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Pulmonary Alveolar Proteinosis

  • General Considerations
    • Rare disorder of unknown etiology
    • Alveoli are filled with PAS-positive proteinaceous material derived from surfactant phospholipids and proteins
    • Males are affected 4X more than females; the disease is most common from 20-50 years of age
    • It may be primary or secondary (to pulmonary infections, inhalation of silica or insecticides and hematologic malignancies)
    • Diagnosis is usually made by lung biopsy

    Clinical Findings

    • Almost 1/3 may be asymptomatic even with abnormal chest radiographs
    • Symptoms, which are usually gradual in onset, include:
      • Dry cough (or scant sputum production)
      • Progressive dyspnea
      • Fatigue and malaise
      • Weight loss
      • Intermittent low-grade fever and/or night sweats
      • Pleuritic chest pain
      • Rarely cyanosis or hemoptysis      

    Imaging Findings

    • Bilateral perihilar consolidation in a configuration which may mimic pulmonary edema, but without cardiomegaly or pleural effusions
    • Occasional unilateral; lymphadenopathy is rare
    • Typically, changes progress over weeks to months into a diffuse reticulogranular pattern
    • On CT
    • Areas of patchy ground-glass opacification with smooth interlobular septal thickening and intralobular interstitial thickening ® a polygonal pattern referred to as "crazy paving"
      • DDX for “crazy paving:” exogenous lipoid pneumonia, sarcoidosis, mucinous bronchoalveolar cell carcinoma, and acute respiratory distress syndrome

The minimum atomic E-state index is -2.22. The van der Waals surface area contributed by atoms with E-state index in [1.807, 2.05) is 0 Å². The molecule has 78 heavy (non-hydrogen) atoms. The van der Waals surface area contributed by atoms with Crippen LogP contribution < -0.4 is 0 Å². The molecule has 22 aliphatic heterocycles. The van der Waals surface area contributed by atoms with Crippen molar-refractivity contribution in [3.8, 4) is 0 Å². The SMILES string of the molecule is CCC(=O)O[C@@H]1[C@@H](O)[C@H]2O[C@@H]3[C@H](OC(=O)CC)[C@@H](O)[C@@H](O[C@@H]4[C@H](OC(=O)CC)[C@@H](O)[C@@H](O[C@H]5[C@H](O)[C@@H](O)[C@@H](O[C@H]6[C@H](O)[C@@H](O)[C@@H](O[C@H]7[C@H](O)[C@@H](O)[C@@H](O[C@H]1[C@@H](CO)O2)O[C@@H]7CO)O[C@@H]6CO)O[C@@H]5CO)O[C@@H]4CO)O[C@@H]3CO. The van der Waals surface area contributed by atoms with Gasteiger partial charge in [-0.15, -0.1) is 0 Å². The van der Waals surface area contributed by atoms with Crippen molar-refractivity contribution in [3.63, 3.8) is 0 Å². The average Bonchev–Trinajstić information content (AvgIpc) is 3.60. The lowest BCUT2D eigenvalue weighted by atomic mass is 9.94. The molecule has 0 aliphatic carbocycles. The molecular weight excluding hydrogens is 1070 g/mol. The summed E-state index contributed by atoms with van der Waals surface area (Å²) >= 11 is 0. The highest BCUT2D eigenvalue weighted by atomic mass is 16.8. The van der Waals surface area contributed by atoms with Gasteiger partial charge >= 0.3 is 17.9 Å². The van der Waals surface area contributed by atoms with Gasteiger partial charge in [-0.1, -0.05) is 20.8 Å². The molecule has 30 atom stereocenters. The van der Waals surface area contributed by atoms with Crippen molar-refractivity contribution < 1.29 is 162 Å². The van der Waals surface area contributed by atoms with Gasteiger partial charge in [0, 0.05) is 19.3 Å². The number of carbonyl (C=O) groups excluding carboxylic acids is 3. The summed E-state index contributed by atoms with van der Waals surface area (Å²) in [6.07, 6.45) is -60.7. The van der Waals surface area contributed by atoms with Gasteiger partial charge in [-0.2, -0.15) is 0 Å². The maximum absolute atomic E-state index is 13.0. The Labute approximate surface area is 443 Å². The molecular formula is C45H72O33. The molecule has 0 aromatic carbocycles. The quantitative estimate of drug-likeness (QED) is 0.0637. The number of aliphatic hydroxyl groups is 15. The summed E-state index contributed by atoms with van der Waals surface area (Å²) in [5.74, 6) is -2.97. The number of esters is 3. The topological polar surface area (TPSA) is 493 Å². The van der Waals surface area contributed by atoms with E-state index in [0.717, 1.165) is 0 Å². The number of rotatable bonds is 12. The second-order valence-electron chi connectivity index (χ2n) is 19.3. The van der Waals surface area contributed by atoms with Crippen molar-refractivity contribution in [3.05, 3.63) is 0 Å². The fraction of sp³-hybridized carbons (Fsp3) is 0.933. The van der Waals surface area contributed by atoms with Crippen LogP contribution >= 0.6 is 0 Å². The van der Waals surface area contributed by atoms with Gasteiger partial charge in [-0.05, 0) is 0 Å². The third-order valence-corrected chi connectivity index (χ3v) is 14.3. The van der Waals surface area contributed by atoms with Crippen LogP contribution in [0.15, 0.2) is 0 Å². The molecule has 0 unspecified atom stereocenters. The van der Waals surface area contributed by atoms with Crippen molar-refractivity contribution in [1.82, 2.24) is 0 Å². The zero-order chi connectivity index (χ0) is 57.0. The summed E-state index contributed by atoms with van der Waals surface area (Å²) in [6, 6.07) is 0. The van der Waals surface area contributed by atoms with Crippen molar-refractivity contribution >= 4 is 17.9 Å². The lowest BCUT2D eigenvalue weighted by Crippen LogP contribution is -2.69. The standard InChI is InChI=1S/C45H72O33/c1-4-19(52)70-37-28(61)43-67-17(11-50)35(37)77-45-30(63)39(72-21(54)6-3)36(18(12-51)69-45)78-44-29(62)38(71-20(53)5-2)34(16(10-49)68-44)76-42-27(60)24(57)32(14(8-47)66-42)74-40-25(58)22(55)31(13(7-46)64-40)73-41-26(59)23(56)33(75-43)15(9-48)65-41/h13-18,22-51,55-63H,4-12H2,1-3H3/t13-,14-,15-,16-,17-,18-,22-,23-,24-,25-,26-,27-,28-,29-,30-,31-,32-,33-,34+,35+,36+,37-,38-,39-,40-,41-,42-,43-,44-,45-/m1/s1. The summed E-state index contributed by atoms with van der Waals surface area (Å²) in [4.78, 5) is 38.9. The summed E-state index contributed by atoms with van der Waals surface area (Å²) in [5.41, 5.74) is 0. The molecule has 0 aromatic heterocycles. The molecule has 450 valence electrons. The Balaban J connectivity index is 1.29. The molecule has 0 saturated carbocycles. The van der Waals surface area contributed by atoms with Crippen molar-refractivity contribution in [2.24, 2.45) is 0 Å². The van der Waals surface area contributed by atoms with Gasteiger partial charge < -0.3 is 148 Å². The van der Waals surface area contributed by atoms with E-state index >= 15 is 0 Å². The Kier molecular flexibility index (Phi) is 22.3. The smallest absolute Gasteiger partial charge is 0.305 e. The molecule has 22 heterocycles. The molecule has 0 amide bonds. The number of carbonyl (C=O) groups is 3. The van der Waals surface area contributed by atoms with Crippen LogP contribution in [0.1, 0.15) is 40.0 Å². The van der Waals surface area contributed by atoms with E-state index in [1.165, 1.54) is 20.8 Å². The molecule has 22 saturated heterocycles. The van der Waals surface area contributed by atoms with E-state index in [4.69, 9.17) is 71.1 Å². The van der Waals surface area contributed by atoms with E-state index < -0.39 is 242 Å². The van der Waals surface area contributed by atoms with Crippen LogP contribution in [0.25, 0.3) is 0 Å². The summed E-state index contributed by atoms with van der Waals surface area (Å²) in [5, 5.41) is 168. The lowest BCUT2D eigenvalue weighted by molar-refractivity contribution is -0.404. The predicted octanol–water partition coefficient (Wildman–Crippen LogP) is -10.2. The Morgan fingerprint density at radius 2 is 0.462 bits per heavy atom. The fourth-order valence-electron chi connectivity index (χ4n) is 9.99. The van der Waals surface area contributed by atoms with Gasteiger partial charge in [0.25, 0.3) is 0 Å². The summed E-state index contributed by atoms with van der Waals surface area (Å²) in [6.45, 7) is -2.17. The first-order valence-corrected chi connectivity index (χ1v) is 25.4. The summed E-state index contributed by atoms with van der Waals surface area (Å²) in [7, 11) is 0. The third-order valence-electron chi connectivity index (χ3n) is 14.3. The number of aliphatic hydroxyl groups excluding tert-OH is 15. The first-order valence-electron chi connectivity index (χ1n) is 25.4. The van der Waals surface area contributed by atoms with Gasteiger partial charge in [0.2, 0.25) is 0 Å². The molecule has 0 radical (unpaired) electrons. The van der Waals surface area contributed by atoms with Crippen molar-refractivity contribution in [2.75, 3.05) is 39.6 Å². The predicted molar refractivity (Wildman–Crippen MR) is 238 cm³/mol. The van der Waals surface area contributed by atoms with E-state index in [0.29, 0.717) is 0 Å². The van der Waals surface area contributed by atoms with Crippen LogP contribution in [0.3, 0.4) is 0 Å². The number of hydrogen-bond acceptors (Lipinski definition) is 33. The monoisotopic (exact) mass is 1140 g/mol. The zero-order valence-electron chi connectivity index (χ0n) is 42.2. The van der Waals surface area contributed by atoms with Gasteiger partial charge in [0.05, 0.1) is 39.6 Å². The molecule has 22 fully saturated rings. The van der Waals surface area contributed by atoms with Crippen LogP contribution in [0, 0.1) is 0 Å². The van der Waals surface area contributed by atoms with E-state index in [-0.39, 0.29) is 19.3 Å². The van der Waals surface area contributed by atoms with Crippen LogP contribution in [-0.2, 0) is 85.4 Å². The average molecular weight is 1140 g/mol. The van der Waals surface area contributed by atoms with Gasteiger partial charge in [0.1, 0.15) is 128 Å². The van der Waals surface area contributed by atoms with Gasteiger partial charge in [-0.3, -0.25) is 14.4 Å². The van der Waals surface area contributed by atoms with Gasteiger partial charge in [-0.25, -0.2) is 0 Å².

Differential Diagnosis


    • Usual care for PAP is mechanical removal of the lipoproteinaceous material by whole-lung lavage.
    • Historically, systemic steroids have been used, as well as mucolytics (aerosol), and proteinase (aerosol) but without much success. 
    • Hyperbaric chamber or extracorporeal membrane oxygenation (ECMO) has been used to perform whole-lung lavages in cases of severe hypoxemia


    • Major complications are pulmonary infections with N asteroides, Pneumocystis carinii, and/or mycobacterium avium intracellulare
    • Pulmonary fibrosis and/or cor pulmonale also can complicate PAP.
    • Some association between anti-GM-CSF autoantibodies and some cases of cryptococcal meningitis in otherwise immunocompetent patients.


    • The mortality rate is reported to be under 10%
    • The mortality rate of secondary PAP depends on the underlying disease

Pulmonary Alveolar Proteinosis. There are areas of patchy ground-glass opacification with smooth interlobular septal thickening and intralobular interstitial thickening (white circles) a polygonal pattern referred to as "crazy paving"
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